When you have shortlisted the institutes that you would like to target, then find out about the procedure in which you can get entrance in each of them. Information like if they require a minimum qualification and the kind of entrance exam that is conducted in them will help you in preparing yourself for getting selected in the institute.

Other information like the fees structure and the kind of scholarship plans that are offered in them would also be useful in making your decision. Job opportunities that you are likely to get after completing your education should also be considered. If the medical institute provided on campus recruitment, then it would be easier for you to get placed during the course itself.

There are some international institutes that have special preferences for Indian students and likewise there are other medical institutes that may prefer students from a certain country and have some reserved seats for them. If you can find out the ones that favors students from your country, then it would be easier for you to get selected in them. It is sensible to try your luck in more than one institute at a time as this will increase your chances of getting selected in more than one institute.

As you are likely to spend 3 to 5 years in the medical institute that you select for yourself and you will also have to invest a lot of money in the tuition fees as well as living expenses, it is important that you take out your time and do proper research about the institute before making the final decision. This will ensure that you have a well secured future ahead. So consider all these points before selecting an institute and then take your final decision as per your own discretion. All the best!

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Avoid 4 Medical School Admissions Myths

When you decide to apply to medical school, it seems that everybody has tips on how to succeed in the application process. It can be very difficult to know if you’re putting your best foot forward in a process riddled with multiple forms, deadlines, requirements, and—the most nebulous of them all—myths.

So, what is truth, and what is fiction?

Most pre-meds have done enough legwork to know the basic realities of the application process. Everyone has to fill out the AMCAS application, get at least three letters of recommendation, and complete as many or as few of the essay-heavy secondary applications that each school likes to create.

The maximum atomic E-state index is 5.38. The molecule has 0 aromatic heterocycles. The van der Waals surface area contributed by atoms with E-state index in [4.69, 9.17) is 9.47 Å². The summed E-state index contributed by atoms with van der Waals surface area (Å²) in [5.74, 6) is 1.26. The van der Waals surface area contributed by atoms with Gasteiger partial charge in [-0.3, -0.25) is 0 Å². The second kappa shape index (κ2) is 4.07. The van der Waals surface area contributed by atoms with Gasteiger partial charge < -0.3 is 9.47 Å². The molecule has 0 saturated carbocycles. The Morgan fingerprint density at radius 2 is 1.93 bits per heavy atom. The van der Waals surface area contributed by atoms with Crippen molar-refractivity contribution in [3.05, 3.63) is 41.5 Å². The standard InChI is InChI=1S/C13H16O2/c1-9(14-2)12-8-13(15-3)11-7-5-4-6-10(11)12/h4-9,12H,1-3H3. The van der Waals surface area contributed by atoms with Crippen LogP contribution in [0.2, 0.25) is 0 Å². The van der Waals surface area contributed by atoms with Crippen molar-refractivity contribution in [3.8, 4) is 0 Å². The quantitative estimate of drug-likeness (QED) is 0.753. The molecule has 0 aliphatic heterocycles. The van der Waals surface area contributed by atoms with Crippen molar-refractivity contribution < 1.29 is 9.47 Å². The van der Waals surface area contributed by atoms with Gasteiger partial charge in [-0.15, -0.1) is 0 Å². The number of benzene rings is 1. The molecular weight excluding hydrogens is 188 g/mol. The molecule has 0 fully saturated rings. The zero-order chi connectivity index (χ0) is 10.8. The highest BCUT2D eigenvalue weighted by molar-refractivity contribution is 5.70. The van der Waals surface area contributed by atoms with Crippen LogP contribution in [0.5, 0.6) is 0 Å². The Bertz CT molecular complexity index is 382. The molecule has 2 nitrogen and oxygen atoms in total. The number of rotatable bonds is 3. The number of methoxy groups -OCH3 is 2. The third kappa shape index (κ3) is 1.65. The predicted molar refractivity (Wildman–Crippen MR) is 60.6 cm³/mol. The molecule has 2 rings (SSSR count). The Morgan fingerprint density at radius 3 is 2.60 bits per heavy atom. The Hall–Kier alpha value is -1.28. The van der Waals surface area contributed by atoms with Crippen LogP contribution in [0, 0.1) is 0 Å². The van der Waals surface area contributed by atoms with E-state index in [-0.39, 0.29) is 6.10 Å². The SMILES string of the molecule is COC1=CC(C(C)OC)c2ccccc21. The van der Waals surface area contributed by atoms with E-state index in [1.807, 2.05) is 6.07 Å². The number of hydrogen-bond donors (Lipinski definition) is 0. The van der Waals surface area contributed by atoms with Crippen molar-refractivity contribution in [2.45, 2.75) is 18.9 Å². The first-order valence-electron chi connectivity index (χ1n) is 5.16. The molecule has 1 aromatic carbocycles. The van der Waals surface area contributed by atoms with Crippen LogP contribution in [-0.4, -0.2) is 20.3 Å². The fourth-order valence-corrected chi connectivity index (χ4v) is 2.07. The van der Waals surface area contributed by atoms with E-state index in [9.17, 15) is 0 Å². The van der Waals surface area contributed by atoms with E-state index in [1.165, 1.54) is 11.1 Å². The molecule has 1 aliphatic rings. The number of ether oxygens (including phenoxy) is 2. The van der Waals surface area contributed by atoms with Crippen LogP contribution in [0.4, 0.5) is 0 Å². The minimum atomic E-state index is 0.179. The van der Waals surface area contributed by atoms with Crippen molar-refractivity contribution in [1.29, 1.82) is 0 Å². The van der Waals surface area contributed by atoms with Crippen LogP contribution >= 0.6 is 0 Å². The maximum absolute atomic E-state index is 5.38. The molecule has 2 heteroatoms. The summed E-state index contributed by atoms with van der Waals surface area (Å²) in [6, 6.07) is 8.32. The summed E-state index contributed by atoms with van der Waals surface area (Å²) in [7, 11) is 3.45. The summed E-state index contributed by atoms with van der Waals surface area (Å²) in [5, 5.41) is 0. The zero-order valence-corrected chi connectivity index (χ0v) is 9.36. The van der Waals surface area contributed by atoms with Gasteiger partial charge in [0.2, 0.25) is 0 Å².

[See U.S. News‘s rankings of Best Medical Schools.]

These are among the most common myths about the process floating around college campuses:

1. I need more extracurricular activities / clinical experience in order to apply. Not necessarily! While medical schools want to make sure that you are aware of what you’reSIGNING UP for (which you demonstrate through a clinical experience), they don’t expect you to publish or perform brain surgery beforehand. Schools would prefer to see an applicant who is committed to a handful of activities over a couple of years than one who dabbles in 15 with little staying power.

2. The application may include essays, but it’s ultimately only about the grades. This widely held myth has sabotaged many an application. Though strong grades and MCAT scores are important, most top applicants will have similar scores, grades, and extracurricular experiences. The AMCAS personal statement is your way of securing an interview. Given most, if not all, medical schools only admit those they interview, it would be wise to spend quality time reflecting on your experiences and aspirations to highlight what differentiates you from the pack.

3. Secondary applications must be submitted within two weeks of receipt. Many think that medical schools believe those who submit most quickly are the most interested. In terms of rolling admissions, the advantage of submitting early ends up beingMARGINAL; it is much better to spend an extra week polishing your application than rushing to submit one that is less stellar.

4. Not knowing the answer to a question during an interview can make or break an application.You’ve probably heard stories of applicants being asked “stumper” questions during an interview, such as “Tell me about protein folding,” or “Name the five areas of the world that have a Mediterranean climate.” These questions are used to see how you handle yourself under pressure, rather than to check if you actually know the answer. It’s okay to say, “I’m sorry; I don’t know the answer to that.” Don’t forget to add, “I’d be happy to research that and get back to you.” And you actually do need to get back to them!

[See 10 medical schools with the lowest acceptance rates.]

Of course, there are plenty more myths about the smaller aspects of this often complex admissions process. Some easy tips to keep in mind:

• Be yourself: Sounds simple—yet, it’s probably the least followed piece of advice. Forget about what you think medical schools want to hear. Write about the essence of you, why you want to go to medical school, and why medical schools would want you. This can take a lot of introspection, so it’s best to start now.

• Be polite: When you’re making phone calls, asking for letters, or going through your interview day, a simple, thoughtful thank you note to your recommenders, interviewers, and even the secretaries at each of the schools you visit can go a long way. You’d be surprised who talks to whom and what might make an applicant stand out—in a good way, or in a terrible way.

You should approach the admissions process as an opportunity to highlight your unique and differentiating qualities. Focusing on how your experiences INFLUENCED your desire to pursue medicine, and honing how you present yourself, is the best way to succeed.